Usage, Awareness Rates Low
In addition to low usage rates of electronic access to their doctors and medical records, US adults have a low awareness these e-services even exist. Only slightly more than half of Harris Poll respondents even knew whether their doctor provided this type of electronic access to personal medical information.
Most Want E-access for Selves, Doctors
Despite low rates of usage and awareness of e-medical services, large segments of the US public favor e-access to medical records for themselves and their physicians. A total of 78% of respondents strongly or somewhat agree that all physicians treating them should have access to data in their electronic medical records. Another 15% neither agree nor disagree, with only a combined 8% somewhat or strongly disagreeing.
In addition, 71% strongly or somewhat agree electronic medical records would be a valuable tool to track the progress of their health, with 21% neither agreeing nor disagreeing. Once again, only 8% somewhat or strongly disagree with the statement.
Feelings Mixed on Providing Access to Other Parties
Somewhat surprisingly, given large concerns regarding online data privacy and security, only 53% of respondents strongly or somewhat agree their health records are for their own use and should not be provided to other parties. Another 26% neither agree nor disagree. Disagreement with this statement is stronger than with the previous two, however, with 21% strongly or somewhat disagreeing.
A larger majority of respondents want to shield their electronic medical records from their health insurers. Only 30% strongly or somewhat agree their insurer should have access, with 27% neither agreeing nor disagreeing and 44% strongly or somewhat disagreeing.
Access to, Use of Technology Grow But Remain Low
The percentage of Americans who have access to and/or use e-medical record technology is low, although in some cases has quadrupled since 2006. Email reminders from doctors led all technologies with 11% of respondents using them and another 10% having access but not using them. These figures were 4 and 3%, respectively, in 2006.
Direct email communication with a doctor had the second-highest usage rate (9%) and highest rate of having access but not being used (12%). In 2006, these figures were both 4%. Other e-medical record technologies with relatively high rates of usage and access, such as internet scheduling and receiving test results via email, also are based on technologies that have been in general use for a long time.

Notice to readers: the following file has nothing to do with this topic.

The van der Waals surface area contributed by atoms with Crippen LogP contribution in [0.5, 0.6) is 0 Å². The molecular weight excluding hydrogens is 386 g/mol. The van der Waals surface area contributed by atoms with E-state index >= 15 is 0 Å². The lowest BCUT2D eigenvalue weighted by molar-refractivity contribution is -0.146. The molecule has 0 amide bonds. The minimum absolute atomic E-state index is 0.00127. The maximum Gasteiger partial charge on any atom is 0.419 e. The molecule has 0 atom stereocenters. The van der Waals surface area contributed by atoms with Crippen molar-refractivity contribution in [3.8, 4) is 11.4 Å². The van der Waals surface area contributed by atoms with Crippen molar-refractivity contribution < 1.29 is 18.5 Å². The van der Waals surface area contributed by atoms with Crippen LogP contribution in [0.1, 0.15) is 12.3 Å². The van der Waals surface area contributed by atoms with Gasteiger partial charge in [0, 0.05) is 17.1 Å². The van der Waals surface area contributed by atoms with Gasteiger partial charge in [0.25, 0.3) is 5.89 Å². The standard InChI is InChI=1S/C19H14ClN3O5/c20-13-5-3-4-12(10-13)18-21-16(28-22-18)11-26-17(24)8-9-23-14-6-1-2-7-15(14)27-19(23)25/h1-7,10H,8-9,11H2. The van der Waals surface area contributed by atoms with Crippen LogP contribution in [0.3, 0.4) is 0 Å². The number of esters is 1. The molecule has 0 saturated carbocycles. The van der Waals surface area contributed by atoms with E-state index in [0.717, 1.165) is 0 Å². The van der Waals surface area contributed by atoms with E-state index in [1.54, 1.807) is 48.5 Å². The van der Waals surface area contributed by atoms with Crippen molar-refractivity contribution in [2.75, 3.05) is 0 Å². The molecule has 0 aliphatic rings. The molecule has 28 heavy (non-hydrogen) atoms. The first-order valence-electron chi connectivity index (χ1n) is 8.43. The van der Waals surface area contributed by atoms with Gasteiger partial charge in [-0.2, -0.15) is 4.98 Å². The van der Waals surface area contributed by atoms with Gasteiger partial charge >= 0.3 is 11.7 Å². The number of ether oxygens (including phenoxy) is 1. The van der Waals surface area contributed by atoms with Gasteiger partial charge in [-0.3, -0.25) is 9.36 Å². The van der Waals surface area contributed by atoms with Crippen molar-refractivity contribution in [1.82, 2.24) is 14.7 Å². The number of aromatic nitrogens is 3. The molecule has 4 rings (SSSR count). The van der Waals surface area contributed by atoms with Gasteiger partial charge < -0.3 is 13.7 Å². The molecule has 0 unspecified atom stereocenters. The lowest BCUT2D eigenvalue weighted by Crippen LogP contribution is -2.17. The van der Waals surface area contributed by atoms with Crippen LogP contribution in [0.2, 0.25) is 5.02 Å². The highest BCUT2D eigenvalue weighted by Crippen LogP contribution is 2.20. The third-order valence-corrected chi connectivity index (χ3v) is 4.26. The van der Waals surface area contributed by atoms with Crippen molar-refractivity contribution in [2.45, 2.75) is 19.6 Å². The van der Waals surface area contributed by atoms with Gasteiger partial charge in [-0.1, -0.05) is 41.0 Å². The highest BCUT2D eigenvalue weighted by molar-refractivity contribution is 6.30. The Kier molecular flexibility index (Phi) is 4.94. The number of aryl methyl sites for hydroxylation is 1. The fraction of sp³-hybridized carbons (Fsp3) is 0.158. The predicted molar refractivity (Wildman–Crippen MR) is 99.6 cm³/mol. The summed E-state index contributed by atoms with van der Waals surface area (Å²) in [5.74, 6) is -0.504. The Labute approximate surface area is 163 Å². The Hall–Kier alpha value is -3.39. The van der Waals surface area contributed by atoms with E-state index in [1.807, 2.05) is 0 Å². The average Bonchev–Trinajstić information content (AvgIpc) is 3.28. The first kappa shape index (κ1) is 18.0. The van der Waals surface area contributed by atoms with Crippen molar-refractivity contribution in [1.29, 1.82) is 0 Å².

In terms of actually having electronic medical records to capture their information, only 7% of respondents use them, with another 8% having access but not using them. These figures were 2 and 3%, respectively, in 2006. Usage of home monitoring devices that can electronically send information remains extremely low, but access has almost tripled. It is also worth noting that the percentage of respondents who are not sure if they use or have access to these technologies ranges from 19-37%.
Adults with Chronic Disease Often Offline
One factor which may be driving down usage and access rates for e-medical technology is that US adults with chronic disease are offline in disproportion to the general population, according to recent data from the Pew Internet & American Life Project and the California HealthCare Foundation.
Eighty-one percent of adults reporting no chronic disease go online, compared to 62% of adults reporting one or more chronic diseases. Even when they do go online, adults managing chronic disease often use less current means of accessing the internet, and also use cell phones less frequently than healthy adults.
About the Data: This survey was conducted online within the US June 8-10, 2010 among 2,035 adults (aged 18 and older). Figures for age, sex, race/ethnicity, education, region and household income were weighted where necessary to bring them into line with their actual proportions in the population. Propensity score weighting was also used to adjust for respondents’ propensity to be online.